If the allegations concerning Frank Ruybalid, district attorney of Huerfano and Las Animas counties, hold water -- and the Colorado Office of Attorney Regulation Counsel has a large tub of claims that Ruybalid mishandled at least sixteen criminal cases, failing to obey court orders or disclose evidence and then dismissing cases when a stink was raised -- then the tougher question is whether all these judicial snafus are a matter of ineptitude or something even worse. Either way, the idea of a DA repeatedly bungling serious criminal cases is megaschmuck territory.
As the Pueblo Chieftain reported back in September, the OARC filed a hefty complaint against Ruybalid last summer, accusing him of no less than 29 separate instances of misconduct. Much of the impetus for the action seems to have originated with four different judges who found the DA's conduct beyond the pale (and at times worthy of sanctions) in numerous cases, including one murder case that ended up being dismissed.
Ruybalid, who was elected in 2008, denies intentionally violating any rules. In a response almost as long as the complaint, he blames a lot of his problems on a heavy caseload and not being able to hire and retain experienced attorneys in his district, which includes the towns of Walsenburg and Trinidad.
Yet DAs in other rural areas of the state seem to get by without judges and defense attorneys crying for their scalps. Ruybalid faces suspension and possible disbarment when the OARC case goes to trial next spring. Maybe he'll prove more able in his own defense than he's been as the people's prosecutor, but right now he's accused of schmuckiness in the first degree. More from our Schmuck of the Week archives: Roland Herrera's schmucky decision to impersonate a police officer -- to a cop.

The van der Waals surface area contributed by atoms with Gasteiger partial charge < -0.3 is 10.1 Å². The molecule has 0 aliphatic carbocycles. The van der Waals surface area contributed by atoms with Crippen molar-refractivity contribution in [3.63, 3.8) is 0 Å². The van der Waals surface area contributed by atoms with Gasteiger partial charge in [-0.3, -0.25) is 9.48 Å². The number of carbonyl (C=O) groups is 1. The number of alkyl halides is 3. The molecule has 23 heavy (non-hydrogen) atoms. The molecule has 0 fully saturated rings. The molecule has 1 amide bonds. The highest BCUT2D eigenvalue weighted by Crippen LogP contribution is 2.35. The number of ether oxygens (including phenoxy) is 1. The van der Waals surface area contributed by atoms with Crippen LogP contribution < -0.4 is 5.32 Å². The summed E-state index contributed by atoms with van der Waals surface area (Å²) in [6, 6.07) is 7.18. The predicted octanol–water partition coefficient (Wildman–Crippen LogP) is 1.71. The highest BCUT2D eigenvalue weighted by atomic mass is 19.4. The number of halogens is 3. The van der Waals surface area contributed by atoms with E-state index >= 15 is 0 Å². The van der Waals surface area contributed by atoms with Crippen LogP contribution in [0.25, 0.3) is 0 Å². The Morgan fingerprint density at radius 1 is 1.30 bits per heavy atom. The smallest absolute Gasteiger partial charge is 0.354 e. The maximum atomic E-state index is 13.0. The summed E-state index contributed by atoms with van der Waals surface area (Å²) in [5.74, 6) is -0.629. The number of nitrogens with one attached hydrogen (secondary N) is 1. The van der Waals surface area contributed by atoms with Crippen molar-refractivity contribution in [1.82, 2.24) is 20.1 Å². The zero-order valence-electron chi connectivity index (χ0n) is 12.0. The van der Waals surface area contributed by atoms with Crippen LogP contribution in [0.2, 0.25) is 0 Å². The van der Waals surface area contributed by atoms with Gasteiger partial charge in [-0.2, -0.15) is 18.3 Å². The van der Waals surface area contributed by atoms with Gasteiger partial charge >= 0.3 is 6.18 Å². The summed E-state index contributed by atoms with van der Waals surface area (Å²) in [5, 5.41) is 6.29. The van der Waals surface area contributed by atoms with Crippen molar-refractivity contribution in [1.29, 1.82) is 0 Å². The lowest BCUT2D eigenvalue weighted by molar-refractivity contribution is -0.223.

Keep Westword Free... Since we started Westword, it has been defined as the free, independent voice of Denver, and we would like to keep it that way. Offering our readers free access to incisive coverage of local news, food and culture. Producing stories on everything from political scandals to the hottest new bands, with gutsy reporting, stylish writing, and staffers who've won everything from the Society of Professional Journalists' Sigma Delta Chi feature-writing award to the Casey Medal for Meritorious Journalism. But with local journalism's existence under siege and advertising revenue setbacks having a larger impact, it is important now more than ever for us to rally support behind funding our local journalism. You can help by participating in our "I Support" membership program, allowing us to keep covering Denver with no paywalls.